News: Tech professionals are hot in Malaysia: Randstad


Tech professionals are hot in Malaysia: Randstad

Even as the Malaysian economy pivots toward digitization and automation, the tech talent pool remains behind in both numbers and skills.
Tech professionals are hot in Malaysia: Randstad

Demand for skilled technology professionals is at an all-time high in Malaysia this year, according to the latest labor market report by Randstad Malaysia. The government has been pushing for the acceleration of the digital economy in multiple ways: rolling out initiatives to attract MNCs in high-end tech industries, incentivizing local companies to digitize, increasing investments in digital sectors, and actively supporting tech startups. Budget 2020 sets aside billions of ringgit for the development and adoption of technology.

However, the supply of skilled tech professionals is still unable to match the demand, and the premium on experience is high. The Randstad report, released on Wednesday, suggests that experienced professionals in the applications space may receive a salary increment of as much as 20-25 percent when changing jobs. This is far above the estimated average of 17-18 percent (based on a 2019 report by employment solutions provider RGF International Recruitment).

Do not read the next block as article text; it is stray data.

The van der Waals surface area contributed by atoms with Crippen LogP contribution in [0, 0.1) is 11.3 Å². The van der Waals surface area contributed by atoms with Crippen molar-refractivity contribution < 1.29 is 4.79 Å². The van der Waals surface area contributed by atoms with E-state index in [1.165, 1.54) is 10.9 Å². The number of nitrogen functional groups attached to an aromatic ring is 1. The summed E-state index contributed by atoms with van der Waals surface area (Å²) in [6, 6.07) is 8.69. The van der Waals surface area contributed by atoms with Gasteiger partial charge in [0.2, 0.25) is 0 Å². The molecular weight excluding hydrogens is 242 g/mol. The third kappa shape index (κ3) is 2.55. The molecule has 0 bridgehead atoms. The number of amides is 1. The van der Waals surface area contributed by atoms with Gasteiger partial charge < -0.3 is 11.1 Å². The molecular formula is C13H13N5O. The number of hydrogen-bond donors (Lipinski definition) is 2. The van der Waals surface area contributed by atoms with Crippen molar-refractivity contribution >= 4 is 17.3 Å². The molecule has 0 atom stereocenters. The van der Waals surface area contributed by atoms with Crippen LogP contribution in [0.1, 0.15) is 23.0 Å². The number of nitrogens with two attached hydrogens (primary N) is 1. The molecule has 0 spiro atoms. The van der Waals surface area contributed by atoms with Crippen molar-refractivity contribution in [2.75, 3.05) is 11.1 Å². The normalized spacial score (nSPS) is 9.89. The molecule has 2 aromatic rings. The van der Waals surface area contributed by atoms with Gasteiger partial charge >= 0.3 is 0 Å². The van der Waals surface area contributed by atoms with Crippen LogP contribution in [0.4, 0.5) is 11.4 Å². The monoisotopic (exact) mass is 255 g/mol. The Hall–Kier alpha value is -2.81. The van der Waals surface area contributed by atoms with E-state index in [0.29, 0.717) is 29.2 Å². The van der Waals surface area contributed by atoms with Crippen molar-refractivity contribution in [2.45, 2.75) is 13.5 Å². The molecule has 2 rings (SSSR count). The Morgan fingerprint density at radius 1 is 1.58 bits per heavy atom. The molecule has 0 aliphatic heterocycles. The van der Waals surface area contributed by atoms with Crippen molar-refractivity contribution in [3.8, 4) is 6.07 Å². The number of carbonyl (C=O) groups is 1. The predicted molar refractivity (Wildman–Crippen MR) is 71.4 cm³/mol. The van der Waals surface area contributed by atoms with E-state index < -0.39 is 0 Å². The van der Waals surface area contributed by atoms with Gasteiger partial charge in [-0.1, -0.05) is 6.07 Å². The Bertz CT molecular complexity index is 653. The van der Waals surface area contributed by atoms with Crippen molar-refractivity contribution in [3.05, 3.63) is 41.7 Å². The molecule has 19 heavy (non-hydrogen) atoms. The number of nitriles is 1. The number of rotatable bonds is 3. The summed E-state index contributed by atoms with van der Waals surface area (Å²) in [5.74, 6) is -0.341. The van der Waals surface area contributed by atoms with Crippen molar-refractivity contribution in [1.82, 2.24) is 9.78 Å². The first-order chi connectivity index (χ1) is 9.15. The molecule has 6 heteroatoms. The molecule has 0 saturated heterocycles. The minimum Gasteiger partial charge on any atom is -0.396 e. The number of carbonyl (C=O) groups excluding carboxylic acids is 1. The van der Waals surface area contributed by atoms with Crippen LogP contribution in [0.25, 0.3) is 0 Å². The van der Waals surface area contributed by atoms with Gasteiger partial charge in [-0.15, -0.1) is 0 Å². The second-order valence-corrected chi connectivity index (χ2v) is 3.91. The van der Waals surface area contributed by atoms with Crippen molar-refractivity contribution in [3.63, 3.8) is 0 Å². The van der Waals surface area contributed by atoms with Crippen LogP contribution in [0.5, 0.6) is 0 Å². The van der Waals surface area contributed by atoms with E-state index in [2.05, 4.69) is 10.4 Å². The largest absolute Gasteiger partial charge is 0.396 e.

As a result, companies will not only have a hard time finding candidates, they may have a hard time holding onto their existing talent as well. The Randstad report cautions that not only are skilled tech professionals highly mobile in the current market, they have high expectations and eclectic aspirations. They will want to play a part in creating new technologies, and some may even prefer new learning opportunities to higher remuneration.

“Tech experts are particularly attracted to companies that offer them the autonomy to own their projects, as they will have the flexibility to explore new and more efficient ways of doing things,” the report says. “Tech professionals also value a highly conducive and creative work environment, which is why offices with ‘Silicon Valley vibes’, such as dress-down days as well as colourful and collaborative spaces, appeal strongly to tech talent.”

The Malaysian government has set aside RM5.9 billion (US$1.45 billion) in its Budget 2020 to provide young people with technical and vocational training, which includes digital skills. However, the Randstad report points out that this is a long-term initiative which cannot do much to ease the extremely tight market for tech talent right now.

Various industry bodies and experts have put forward recommendations for companies attempting to compete for the very small pool of Malaysian talent. For instance, PIKOM, the national industry association for ICT, has proposed that the people management culture needs to evolve to better accommodate the needs of today’s professionals. Robert Walters Malaysia recommends flexible benefit packages to attract and retain talent. And Randstad, in its report, suggests that rather than rigidly insisting on candidates whose skills are a perfect match to the job, employers should look for learning potential and then train their new hires internally.

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Topics: Recruitment

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